I once believed that a perfect world consisted of a place where everything was almost equal, if not completely fair. It was almost humorous, as I could not tell if that was my hope for the world or if I wished to fool myself into thinking it was already present. The more I thought about it, the more I realized why I found it so funny.

It was the idea that I was sitting and wishing for the world to be different; to simply change itself and be better instead of going out and making change.

Ironically, I realized I had my wish all wrong. For it to come true, it first meant turning that wish into implementable actions, which would gradually create a better world. You see, the problem was not the world itself. The problem was the collective mindset that we all wished to see something better when in actuality no one was taking the steps to get there. Upon realizing this, I felt a sudden urge to not only want to do better but be better.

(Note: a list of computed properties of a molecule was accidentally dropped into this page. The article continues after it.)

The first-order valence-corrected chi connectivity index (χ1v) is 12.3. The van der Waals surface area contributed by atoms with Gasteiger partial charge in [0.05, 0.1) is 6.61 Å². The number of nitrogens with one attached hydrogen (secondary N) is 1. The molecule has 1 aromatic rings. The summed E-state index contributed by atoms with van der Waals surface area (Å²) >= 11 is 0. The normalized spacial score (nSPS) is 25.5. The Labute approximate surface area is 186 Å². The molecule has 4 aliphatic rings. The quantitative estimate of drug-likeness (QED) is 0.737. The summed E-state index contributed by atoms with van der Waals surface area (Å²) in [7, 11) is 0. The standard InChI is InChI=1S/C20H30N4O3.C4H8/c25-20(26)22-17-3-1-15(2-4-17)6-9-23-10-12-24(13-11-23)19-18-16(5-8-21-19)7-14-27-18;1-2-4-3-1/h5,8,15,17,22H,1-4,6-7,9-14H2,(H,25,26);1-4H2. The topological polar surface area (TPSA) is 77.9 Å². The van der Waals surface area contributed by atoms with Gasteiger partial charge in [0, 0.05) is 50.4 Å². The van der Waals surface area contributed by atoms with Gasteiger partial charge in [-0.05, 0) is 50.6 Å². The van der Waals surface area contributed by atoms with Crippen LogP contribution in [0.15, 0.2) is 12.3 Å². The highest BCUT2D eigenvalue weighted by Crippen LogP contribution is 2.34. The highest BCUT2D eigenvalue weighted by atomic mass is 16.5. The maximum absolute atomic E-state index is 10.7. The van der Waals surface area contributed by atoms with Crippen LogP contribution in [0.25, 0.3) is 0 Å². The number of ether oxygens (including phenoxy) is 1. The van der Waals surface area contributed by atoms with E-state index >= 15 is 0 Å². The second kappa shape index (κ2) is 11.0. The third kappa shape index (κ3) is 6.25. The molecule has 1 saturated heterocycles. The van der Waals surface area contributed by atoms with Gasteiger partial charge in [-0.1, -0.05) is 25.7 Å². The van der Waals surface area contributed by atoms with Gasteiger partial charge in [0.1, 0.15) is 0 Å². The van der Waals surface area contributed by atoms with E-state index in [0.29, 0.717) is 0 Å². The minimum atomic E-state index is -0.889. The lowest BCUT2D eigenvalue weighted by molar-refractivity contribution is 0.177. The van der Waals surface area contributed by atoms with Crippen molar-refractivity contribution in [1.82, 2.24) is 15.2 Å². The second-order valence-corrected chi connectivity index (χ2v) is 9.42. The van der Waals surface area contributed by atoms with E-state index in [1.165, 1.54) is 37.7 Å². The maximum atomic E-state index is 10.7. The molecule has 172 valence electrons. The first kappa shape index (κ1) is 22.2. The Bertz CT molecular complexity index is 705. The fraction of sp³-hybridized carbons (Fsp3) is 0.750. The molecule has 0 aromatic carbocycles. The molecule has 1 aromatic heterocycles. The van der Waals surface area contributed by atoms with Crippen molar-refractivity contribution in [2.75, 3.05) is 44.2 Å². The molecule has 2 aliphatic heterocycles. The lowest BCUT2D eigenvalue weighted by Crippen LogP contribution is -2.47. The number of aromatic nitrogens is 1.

“Be the change you wish to see in the world,” they say. Instead of critiquing and just seeing the world, we individuals ultimately have a moral responsibility to shift the way our shared society functions so that as a whole, it will favour good and steer away from harm.

I believe that we are not there just yet, but it is within reach. No matter how hard we try, I realize that we will never live in a perfect world because this world was not created to be perfect. It was never supposed to be an exact image of what we crave from this life.

The creation of change should not be absent from the lives of those who want to see change. The responsibility to create a better world and to be better starts with us―all of us.  So that instead of seeing perfection we will start to see progression, shifting our ultimate goal to one that we can actually attain. Living in a perfect world and being your best self only means acknowledging that the world needs to be better and pushing yourself to create that change. Yet, in this progressing world, perhaps the hidden beauty is in just that, so perfectly imperfect.


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